“Everyone will be issued a written card that they can put in their wallet that will tell them what they had and when their next dose is due,” Dr. Kelly Moore, associate director of the Immunization Action Coalition, told CNN on Thursday.
The IAC is a nonprofit working with the Centers for Disease Control and Prevention (CDC) to promote vaccinations since 1994. Moore added that many places will ask patients to volunteer their cell phone number, so they can get a text when their next dose is due.
Every vaccine administered will be reported to the state immunization registry, so the clinics can check in the database whether the patients have received their shots. They will also be reported to the CDC, according to Claire Hannan of the Association of Immunization Managers, another nonprofit working with the health authorities.
The cards were part of the Covid-19 ‘vaccination kits’ depicted in photos released on Wednesday by the Pentagon, which has been tasked by the Trump administration with distributing the vaccines across the US.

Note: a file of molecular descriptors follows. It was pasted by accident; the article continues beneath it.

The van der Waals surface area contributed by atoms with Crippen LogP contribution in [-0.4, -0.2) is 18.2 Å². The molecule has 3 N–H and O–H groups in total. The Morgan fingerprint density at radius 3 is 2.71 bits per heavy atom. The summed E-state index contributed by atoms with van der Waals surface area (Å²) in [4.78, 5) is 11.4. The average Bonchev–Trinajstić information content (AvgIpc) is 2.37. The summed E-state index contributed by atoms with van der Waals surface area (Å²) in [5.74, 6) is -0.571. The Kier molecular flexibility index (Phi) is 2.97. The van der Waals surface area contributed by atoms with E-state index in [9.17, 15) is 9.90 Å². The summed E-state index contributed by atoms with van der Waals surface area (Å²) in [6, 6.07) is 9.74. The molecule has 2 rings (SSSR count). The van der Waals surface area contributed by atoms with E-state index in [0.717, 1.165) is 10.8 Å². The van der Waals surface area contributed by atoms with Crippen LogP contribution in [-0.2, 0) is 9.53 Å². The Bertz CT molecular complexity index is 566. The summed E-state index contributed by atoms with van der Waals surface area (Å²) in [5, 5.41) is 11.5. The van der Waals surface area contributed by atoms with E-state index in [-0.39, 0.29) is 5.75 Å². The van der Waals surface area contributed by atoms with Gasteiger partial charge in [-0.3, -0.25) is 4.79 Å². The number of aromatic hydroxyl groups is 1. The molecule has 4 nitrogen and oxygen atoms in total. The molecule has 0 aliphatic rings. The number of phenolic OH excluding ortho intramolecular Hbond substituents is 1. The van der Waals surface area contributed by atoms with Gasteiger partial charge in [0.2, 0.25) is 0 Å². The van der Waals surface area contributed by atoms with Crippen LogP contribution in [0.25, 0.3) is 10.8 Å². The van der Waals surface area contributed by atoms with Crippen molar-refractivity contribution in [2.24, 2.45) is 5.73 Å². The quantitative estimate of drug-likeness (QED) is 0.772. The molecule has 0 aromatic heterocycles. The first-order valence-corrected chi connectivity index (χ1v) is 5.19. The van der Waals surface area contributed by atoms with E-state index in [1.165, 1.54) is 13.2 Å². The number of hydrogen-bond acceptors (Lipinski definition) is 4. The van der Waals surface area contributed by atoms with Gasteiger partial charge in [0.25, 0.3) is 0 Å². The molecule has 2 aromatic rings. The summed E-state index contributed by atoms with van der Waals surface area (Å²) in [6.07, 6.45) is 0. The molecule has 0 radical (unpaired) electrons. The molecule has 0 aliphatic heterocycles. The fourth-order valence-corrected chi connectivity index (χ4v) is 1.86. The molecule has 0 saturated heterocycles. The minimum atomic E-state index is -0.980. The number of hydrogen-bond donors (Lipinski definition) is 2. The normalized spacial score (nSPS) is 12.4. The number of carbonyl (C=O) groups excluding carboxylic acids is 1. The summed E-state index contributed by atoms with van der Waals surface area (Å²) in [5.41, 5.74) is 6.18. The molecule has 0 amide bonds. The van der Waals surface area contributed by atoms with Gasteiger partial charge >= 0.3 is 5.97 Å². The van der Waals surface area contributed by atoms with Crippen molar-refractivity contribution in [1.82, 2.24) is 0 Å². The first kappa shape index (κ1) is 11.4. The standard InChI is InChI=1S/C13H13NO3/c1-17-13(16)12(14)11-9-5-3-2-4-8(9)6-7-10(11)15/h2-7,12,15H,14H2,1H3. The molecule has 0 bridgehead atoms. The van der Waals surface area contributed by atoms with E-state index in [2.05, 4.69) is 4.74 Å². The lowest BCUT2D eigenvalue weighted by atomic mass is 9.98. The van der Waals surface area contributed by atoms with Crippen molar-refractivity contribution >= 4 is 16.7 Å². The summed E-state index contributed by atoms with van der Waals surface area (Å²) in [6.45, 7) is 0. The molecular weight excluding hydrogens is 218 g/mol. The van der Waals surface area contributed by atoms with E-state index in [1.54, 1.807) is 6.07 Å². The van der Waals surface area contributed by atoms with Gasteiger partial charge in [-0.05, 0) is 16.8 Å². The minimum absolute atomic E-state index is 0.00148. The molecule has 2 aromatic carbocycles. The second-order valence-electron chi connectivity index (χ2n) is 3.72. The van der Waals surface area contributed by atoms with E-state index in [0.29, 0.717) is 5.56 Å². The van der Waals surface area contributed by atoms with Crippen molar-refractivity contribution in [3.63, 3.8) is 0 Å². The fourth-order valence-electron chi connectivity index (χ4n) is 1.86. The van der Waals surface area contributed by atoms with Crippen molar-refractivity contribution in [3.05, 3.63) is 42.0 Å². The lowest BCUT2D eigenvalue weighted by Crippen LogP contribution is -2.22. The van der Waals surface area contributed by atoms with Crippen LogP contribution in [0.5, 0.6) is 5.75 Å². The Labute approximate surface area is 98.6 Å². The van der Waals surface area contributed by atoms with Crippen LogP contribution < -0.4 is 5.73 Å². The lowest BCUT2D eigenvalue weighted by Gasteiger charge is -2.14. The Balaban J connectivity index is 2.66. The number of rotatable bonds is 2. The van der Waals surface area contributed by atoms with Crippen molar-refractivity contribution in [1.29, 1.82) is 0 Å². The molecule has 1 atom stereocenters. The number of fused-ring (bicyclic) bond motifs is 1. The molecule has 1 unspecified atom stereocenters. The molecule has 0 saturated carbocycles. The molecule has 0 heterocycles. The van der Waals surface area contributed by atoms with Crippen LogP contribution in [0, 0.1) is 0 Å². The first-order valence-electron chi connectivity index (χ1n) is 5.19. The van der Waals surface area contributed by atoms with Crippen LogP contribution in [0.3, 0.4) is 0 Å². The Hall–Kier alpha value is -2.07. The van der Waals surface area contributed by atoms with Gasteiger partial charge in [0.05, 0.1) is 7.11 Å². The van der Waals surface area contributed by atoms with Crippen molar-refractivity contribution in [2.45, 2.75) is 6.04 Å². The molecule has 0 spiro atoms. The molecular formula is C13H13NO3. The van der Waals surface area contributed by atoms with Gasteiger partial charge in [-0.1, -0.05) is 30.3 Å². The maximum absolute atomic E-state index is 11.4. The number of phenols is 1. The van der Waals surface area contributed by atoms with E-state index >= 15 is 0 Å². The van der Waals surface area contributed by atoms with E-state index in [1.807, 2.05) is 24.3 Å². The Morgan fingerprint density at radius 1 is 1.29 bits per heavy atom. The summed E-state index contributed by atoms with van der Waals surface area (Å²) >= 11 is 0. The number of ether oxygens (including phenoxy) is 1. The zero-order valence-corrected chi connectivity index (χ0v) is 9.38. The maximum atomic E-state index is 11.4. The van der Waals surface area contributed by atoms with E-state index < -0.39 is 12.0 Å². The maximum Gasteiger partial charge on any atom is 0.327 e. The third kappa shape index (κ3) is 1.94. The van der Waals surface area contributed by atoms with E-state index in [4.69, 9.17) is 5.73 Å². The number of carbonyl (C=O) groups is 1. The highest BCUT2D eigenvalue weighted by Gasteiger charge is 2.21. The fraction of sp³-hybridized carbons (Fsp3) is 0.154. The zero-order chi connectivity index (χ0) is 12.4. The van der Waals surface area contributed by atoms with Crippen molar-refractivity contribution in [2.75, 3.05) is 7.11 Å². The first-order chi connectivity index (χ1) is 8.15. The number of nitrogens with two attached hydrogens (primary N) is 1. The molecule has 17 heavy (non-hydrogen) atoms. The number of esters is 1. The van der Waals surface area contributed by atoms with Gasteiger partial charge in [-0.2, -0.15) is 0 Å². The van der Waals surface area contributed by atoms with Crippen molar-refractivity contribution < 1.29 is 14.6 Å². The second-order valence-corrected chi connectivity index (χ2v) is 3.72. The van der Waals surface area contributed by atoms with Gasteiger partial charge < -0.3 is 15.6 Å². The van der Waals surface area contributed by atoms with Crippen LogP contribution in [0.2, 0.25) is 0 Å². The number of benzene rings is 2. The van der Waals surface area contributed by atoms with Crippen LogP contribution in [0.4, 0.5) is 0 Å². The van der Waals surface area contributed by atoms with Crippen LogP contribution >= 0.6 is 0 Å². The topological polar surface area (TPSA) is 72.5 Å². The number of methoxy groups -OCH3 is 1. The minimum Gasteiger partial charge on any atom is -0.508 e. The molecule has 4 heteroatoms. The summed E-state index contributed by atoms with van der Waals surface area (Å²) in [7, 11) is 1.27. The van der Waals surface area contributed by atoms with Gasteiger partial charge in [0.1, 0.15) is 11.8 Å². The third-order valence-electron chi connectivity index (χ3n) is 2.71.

The existence of vaccination cards to be issued to everyone and databases to keep track of them has caused some unease among Americans, with some speculating that it is yet another step in the crackdown on civil liberties under the guise of fighting the pandemic.
Others wondered why a vaccine card is fine but voter ID is not – or the other way around.
Pfizer and Moderna are awaiting government approval for their vaccines. Depending on when that takes place, the first doses may officially ship out as early as December 15, according to Operation Warp Speed, the Trump administration’s vaccine program. However, the mass shipments of the Pfizer vaccine have already begun ahead of approval, with the shots reportedly being “pre-positioned” at warehouses near hospitals.
Moncef Slaoui, the program’s chief adviser, said Wednesday that 100 million Americans – almost a third of the country – could be vaccinated against the coronavirus by February.
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